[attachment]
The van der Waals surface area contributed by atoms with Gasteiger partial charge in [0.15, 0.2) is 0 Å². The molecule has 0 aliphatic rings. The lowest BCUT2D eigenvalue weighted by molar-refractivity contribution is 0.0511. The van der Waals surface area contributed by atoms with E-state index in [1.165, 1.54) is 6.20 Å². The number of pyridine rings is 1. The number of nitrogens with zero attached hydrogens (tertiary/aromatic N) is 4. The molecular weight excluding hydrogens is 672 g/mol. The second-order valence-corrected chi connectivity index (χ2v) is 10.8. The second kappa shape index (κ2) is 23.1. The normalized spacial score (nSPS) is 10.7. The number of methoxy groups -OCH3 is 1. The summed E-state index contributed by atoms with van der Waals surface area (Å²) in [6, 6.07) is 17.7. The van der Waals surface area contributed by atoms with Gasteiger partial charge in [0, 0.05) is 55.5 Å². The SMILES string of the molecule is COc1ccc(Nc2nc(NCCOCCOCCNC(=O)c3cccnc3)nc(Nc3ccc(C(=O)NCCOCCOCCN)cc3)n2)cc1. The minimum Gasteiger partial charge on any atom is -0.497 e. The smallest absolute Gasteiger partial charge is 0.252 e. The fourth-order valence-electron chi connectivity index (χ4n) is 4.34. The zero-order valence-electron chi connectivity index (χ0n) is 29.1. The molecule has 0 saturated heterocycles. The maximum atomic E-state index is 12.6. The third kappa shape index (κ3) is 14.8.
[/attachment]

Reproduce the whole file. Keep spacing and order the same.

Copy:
The van der Waals surface area contributed by atoms with Gasteiger partial charge in [0.15, 0.2) is 0 Å². The molecule has 0 aliphatic rings. The lowest BCUT2D eigenvalue weighted by molar-refractivity contribution is 0.0511. The van der Waals surface area contributed by atoms with E-state index in [1.165, 1.54) is 6.20 Å². The number of pyridine rings is 1. The number of nitrogens with zero attached hydrogens (tertiary/aromatic N) is 4. The molecular weight excluding hydrogens is 672 g/mol. The second-order valence-corrected chi connectivity index (χ2v) is 10.8. The second kappa shape index (κ2) is 23.1. The normalized spacial score (nSPS) is 10.7. The number of methoxy groups -OCH3 is 1. The summed E-state index contributed by atoms with van der Waals surface area (Å²) in [6, 6.07) is 17.7. The van der Waals surface area contributed by atoms with Gasteiger partial charge in [0, 0.05) is 55.5 Å². The SMILES string of the molecule is COc1ccc(Nc2nc(NCCOCCOCCNC(=O)c3cccnc3)nc(Nc3ccc(C(=O)NCCOCCOCCN)cc3)n2)cc1. The minimum Gasteiger partial charge on any atom is -0.497 e. The smallest absolute Gasteiger partial charge is 0.252 e. The fourth-order valence-electron chi connectivity index (χ4n) is 4.34. The zero-order valence-electron chi connectivity index (χ0n) is 29.1. The molecule has 0 saturated heterocycles. The maximum atomic E-state index is 12.6. The third kappa shape index (κ3) is 14.8.